Every semester I get one or two English majors who are eager, energetic, widely-read. . . but don't know what the hell they're doing. These are often students who are a few years older than their peers, or who have taken time off, or bounced around to a bunch of different schools--but whatever their background, they come across as semi-autodidacts: they've got a whole lot of knowledge in their heads without much framework or context (historical, theoretical, disciplinary). And they can't write to save their lives.
Managed right, they're usually a pleasure in the classroom: they sometimes pipe up from left field or don't take redirection well (they really want to show off their knowledge of Greek mythology, say), but in my experience they're just so excited to be in college or in graduate classes that they're as respectful as they are eager.
The challenge comes with their written work. The kind of student I'm talking about writes shockingly badly, especially relative to the breadth of their reading and the enthusiasm they have for learning. Sometimes they are literally the worst writers in their classes--worse than some sullen, lackadaisacal, checked-out kid who never speaks, never seems to do the reading, and doesn't show up half the time.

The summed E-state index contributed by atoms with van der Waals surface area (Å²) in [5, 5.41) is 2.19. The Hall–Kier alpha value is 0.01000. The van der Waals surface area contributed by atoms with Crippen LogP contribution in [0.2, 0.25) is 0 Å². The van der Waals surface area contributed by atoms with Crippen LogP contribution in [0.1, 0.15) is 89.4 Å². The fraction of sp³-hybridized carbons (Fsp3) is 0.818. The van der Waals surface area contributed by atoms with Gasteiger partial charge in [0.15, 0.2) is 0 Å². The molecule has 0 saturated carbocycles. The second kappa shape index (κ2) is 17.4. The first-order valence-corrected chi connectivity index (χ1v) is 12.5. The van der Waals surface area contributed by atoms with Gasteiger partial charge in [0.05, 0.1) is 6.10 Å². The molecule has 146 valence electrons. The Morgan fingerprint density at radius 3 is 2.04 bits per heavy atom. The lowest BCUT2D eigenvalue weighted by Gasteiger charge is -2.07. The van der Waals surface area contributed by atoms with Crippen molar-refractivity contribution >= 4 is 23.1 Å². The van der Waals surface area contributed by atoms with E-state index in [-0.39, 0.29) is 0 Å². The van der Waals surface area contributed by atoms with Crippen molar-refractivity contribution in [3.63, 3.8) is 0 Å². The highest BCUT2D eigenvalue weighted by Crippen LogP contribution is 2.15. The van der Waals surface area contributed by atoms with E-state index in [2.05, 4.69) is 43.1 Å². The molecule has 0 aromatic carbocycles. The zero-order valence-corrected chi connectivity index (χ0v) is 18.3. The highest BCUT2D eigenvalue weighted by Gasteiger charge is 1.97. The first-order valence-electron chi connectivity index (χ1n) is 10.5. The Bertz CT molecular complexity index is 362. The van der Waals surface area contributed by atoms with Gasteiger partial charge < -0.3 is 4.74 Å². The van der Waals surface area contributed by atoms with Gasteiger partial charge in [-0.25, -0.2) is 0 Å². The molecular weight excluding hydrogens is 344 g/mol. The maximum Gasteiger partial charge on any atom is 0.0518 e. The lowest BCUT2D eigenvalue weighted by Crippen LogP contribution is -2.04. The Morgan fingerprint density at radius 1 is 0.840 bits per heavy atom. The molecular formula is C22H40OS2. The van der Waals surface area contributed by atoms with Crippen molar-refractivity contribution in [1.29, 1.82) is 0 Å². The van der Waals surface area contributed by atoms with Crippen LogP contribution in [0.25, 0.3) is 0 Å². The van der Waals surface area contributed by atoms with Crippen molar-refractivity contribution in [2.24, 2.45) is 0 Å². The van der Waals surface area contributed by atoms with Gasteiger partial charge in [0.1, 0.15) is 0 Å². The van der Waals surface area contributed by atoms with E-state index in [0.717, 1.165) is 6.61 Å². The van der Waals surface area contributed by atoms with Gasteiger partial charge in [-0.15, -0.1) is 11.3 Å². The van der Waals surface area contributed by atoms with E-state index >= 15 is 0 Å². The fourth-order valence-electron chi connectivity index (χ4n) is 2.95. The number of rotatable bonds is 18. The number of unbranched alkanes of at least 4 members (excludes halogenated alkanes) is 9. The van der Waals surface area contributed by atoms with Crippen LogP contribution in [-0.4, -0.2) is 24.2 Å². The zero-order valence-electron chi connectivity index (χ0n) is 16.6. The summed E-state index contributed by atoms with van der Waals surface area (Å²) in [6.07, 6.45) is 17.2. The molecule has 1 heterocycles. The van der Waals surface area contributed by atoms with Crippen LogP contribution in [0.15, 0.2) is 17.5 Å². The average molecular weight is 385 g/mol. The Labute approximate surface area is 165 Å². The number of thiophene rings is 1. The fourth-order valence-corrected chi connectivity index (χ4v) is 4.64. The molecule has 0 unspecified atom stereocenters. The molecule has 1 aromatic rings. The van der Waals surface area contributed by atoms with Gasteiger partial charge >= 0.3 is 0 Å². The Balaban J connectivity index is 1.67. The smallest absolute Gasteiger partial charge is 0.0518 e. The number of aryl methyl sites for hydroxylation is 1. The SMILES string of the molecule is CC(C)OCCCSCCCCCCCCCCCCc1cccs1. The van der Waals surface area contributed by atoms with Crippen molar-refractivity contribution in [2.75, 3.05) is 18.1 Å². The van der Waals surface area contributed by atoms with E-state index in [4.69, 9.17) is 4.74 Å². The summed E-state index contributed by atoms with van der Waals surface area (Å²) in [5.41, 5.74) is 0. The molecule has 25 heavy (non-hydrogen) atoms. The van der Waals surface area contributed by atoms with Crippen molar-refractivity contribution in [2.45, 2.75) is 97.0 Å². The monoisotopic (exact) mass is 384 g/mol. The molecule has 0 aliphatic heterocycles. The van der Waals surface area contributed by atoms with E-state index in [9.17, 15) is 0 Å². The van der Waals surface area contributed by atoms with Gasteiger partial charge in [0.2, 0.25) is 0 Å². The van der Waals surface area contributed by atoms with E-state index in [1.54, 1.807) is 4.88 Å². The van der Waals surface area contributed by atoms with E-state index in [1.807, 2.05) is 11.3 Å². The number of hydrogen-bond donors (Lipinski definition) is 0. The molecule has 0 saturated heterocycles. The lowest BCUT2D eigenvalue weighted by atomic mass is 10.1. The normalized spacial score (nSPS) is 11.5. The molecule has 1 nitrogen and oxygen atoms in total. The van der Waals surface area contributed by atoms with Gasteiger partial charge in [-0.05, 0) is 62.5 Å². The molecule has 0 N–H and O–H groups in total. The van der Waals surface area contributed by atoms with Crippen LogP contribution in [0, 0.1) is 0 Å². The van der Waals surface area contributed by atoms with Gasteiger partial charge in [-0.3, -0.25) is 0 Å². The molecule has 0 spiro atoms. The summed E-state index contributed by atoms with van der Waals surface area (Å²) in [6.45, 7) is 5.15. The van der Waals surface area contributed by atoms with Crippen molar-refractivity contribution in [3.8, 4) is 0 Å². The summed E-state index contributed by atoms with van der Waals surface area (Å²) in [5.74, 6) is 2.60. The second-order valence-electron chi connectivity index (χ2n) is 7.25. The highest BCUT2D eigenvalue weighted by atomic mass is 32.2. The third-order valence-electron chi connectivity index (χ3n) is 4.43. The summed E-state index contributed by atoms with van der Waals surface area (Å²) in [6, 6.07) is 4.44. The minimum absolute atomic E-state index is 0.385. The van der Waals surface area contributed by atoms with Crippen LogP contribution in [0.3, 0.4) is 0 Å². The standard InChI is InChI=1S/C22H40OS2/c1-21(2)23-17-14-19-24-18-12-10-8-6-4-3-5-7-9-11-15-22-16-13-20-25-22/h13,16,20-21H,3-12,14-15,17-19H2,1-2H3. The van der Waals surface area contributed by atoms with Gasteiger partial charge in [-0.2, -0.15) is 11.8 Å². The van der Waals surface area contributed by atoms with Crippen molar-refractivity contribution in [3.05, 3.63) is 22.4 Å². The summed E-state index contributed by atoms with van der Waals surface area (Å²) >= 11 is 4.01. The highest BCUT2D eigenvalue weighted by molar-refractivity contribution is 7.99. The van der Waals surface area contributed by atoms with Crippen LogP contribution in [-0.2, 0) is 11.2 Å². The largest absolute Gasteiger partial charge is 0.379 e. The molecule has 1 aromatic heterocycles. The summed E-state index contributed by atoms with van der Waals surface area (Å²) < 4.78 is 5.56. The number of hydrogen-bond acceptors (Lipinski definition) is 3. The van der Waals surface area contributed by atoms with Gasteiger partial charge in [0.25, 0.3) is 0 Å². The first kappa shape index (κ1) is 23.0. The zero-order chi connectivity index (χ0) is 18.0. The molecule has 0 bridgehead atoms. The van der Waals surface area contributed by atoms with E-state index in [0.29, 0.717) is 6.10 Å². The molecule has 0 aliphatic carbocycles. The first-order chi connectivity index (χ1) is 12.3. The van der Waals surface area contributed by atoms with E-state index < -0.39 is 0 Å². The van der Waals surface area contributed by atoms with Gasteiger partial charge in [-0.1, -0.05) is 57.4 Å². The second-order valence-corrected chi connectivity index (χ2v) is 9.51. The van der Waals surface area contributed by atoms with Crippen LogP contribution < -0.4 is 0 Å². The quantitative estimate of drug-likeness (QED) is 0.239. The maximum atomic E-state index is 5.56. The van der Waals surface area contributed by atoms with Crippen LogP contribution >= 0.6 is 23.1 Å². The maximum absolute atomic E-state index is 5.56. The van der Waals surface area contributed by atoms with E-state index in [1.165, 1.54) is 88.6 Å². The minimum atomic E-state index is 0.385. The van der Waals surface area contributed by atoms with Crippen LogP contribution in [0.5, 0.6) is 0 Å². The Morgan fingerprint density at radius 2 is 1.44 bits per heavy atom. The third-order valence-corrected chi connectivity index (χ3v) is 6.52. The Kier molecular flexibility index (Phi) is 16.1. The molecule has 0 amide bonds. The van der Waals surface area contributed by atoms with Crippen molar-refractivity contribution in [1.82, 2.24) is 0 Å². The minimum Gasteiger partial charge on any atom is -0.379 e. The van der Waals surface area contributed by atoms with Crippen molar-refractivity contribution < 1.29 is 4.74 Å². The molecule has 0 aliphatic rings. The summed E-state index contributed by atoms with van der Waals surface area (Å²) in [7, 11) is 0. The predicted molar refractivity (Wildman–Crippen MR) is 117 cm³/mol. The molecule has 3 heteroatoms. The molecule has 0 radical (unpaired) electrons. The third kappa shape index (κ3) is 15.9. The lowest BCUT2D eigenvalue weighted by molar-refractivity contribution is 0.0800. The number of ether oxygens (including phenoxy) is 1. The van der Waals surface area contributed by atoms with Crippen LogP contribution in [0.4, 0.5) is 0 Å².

And so they require a lot of work: not just the time spent reading their revisions or drafts or meeting with them one-on-one, but also the intellectual and emotional labor that goes into giving advice that's simultaneously hard-hitting (impressing on the student how much work he still has to do) and encouraging (showing him how much I believe in his potential and want to help him succeed).
When they rise to the occasion, it's kind of amazing: I have students whom I beat up on, hard, one assignment after another, and they do every goddamn revision, come to every meeting, and keep showing up undaunted for class. I almost can't believe how indomitable some of them are. It's clear that they've got what it takes to succeed--if not in my class, then in some other class a semester or two down the line. I love those kids.
But some of my semi-autodidacts Do Not Take Correction Well. They refuse to revise, even when given plenty of time and support, and even when they know that the paper grade will cripple their course grade. Instead, they want to tell me (over and over) how successful they were at their previous college, or how they've "always been" A students. They just shut down, resisting the idea that they still have things to learn.
And you know, that's their choice. But I have to admit those kids get to me. For one thing, it sucks whenever a student goes from being smiley and participatory to being glum and resentful--and it especially sucks when I know it's because, on some level, I've made them feel bad about themselves. But at the same time, they make me angry: their thin skin, their stupidly fragile self-esteem, and their unwillingness to accept the help I feel I'm bending over backwards to give.
They're only a tiny minority of my students. But they seem to have such potential. I hate that they're not making more of it--and I hate feeling that I've snuffed out the spark of their fire for learning, or whateverthefuck.